Ciao! Coco

Hot Patterns Trilogy Dress Part I – the jigsaw

Summer is coming, and I’m on a quest for midi dresses, comfortable, stylish, drapey… I’ve been looking at the Trilogy pattern for years, and I finally decided to try it. Hot Patterns have a way of discontinuing their patterns, so better now than later!

The jigsaw: the pattern has 3 lengths – ‘top’, tunic and dress. Rather than build a PDF file with separate outlines for the 3 versions, they built a jigsaw. Top + add-on = tunic or Top + add-on = dress.. Which I really appreciate, since the approach saves paper and ink, not to speak of tape!

But gritting my teeth, it’s time to whine:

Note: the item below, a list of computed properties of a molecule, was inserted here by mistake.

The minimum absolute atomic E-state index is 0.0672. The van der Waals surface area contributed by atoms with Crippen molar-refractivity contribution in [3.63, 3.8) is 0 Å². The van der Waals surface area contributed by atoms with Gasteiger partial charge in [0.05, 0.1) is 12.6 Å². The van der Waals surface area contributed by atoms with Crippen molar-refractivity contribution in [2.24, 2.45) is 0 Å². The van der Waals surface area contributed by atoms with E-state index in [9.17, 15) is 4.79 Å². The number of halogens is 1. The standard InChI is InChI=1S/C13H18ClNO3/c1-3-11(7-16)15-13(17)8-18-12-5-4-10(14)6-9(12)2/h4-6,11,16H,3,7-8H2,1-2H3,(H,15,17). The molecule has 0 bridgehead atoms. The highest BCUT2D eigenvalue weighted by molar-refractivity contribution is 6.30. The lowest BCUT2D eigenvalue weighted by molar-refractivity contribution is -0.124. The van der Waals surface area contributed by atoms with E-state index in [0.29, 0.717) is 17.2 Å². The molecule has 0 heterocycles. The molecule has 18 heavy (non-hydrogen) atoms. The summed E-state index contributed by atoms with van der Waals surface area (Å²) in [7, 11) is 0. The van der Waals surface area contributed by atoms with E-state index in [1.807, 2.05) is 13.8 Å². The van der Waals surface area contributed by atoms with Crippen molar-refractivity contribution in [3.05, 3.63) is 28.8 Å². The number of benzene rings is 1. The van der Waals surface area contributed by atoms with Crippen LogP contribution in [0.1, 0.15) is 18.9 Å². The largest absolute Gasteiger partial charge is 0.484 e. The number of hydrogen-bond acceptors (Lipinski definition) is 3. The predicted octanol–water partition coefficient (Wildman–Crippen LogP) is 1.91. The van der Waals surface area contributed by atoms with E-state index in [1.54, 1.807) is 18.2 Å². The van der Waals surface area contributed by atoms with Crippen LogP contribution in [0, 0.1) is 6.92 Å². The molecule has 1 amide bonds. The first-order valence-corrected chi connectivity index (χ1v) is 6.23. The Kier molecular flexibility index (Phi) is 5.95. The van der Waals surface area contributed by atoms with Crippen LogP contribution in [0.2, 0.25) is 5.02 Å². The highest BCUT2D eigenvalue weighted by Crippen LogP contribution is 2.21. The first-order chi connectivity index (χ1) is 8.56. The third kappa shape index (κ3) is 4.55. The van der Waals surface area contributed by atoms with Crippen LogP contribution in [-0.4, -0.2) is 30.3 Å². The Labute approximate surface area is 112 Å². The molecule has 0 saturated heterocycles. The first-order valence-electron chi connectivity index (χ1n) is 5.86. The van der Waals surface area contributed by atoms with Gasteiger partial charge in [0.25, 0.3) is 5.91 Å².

• The PDF file is not size-layered. In this day and age, this is just plain silly.
  • Hot Patterns has a no-trim approach to their PDF files. Nice. But I cannot, no matter what my printer setting, get the entire page to print. My printer does not handle a borderless print. Even on a4 paper, some details would be missing. I spent about an hour and lots of printout trials trying to overcome this weirdness. I caved, and I just assumed the path of any empty spaces between pages.
  • More aggravation: how to put this tjigsaw together. There is nothing in the pattern file, which includes the instructions, to provide a clue. I found the answer in a remote corner of a file called Trilogy Arch E.pdf. I copied just this bit and printed. Here you go, pure gold, remember me…

CUT THESE INSTRUCTIONS OUT AND KEEP THEM…How about if Hot Patterns just put this graph in the instructions!!!

Exhausted. This is not my first go-round with Hot Patterns, but we’ll see where this goes. Part II, coming soon, the muslin! Why am I feeling so forgiving and complacent about something on which I’ve spent and entire day? 🙂 Coco